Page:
As educators, every day, we observe how hard students work to achieve good results. However, it still surprises us how fast they learn, gain new skills, and apply the knowledge they acquired!
Nowadays, education is undergoing some important changes, leaving passive teaching methods, based on dry theory, behind. In a global society that continually moves forward, education must also be redefined. Many new approaches to teaching and learning have appeared over the years, and some of them have proved to be very efficient and productive.
These new methods challenge the traditional concepts of teaching and learning that most of us have. One of these innovative approaches is Forest School and outdoor learning.
Olaya Garcia is a WISS Pre-Nursery teacher who has introduced this approach to our school through the Forest School Activity for our Pre-Nursery students. In Olaya’s words, “Exploring in the outdoors, children build their gross and fine motor skills. They develop movement control, flexibility, balancing skills, and keep fit and healthy.”
Thanks to this new initiative to use the outdoors for learning, students develop new skills and gain valuable knowledge that will last a lifetime. This approach to learning brings a long list of benefits for students. Here you will find our selection of five of them, based on Olaya’s thoughts, experiences, and the changes she has observed in the development of children participating in the Forest School Activity at WISS.
What Are Some Benefits of Being Outside?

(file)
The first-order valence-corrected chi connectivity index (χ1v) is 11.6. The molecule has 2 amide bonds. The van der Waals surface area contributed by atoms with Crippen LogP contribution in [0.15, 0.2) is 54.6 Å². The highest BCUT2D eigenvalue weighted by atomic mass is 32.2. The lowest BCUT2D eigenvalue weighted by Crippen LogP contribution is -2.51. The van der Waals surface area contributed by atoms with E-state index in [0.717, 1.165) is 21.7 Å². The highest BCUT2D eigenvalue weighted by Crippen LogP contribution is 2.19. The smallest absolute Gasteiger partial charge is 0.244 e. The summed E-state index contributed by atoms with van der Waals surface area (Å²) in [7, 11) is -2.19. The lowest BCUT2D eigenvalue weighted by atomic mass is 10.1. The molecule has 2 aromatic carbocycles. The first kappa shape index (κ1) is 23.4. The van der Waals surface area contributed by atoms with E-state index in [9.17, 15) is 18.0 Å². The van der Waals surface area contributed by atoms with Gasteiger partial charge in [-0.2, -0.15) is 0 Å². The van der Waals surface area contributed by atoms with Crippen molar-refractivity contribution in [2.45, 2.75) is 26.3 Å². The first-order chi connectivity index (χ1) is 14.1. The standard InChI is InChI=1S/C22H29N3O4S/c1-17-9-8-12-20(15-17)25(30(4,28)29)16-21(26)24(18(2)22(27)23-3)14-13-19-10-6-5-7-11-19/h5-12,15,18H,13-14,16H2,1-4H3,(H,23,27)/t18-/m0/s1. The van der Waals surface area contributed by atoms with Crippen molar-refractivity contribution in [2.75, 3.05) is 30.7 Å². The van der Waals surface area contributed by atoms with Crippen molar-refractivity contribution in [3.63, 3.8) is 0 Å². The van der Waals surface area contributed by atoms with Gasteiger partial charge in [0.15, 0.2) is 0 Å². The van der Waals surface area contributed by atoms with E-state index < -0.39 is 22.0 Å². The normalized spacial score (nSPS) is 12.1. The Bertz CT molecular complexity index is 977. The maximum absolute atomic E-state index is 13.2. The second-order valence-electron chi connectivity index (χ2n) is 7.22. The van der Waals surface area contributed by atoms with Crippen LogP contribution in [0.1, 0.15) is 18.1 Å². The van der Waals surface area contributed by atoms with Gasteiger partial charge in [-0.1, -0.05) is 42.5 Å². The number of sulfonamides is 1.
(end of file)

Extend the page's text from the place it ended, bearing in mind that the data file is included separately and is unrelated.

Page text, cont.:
Children form positive relationships with other children and adults
The outdoor education approach promotes team-work, sharing, and turn-taking. It supports children to interact with others, to negotiate, and to play cooperatively.
Students begin to develop personal values
As Olaya notices every week, in Forest School, children find their own learning interests as well as raise their self-confidence and sense of achievement. Important values such as empathy are practiced through peer collaboration.
Children connect to themselves and the environment
In the words of Ms. Garcia, outdoor education encourages curiosity and a love of nature. It recognizes the importance of children finding their identity through links with the natural environment. In Forest Schools, children are encouraged to admire the beauty of nature and respect flora and fauna. Children who take part in outdoor activities produce “feel good” hormones which helps them release stress and feel more relaxed.
Children drive their learning process
When children are given the freedom to lead their own inquiries outdoors, they are more likely to be engaged and to show enthusiasm about learning and discovering. They rely on their resilience, problem-solving, and critical thinking to solve the challenges they set for themselves. In this way, students are in control of their own learning.
Kids develop life skills and become more creative and curious
Nature is full of sensory information that sparks children´s curiosity. Learning in the outdoors provides opportunities for real-life, hands-on experiences in which children develop their creativity by exploring with all their senses. Natural open-ended materials are accessible to support their symbolic play; for instance, a stick could be a wand or a stick horse.
Promoting outdoor learning activities is a fantastic way to encourage students to learn, to acquire new skills and knowledge, to explore and to be in contact with the natural environment, and to feel more confident.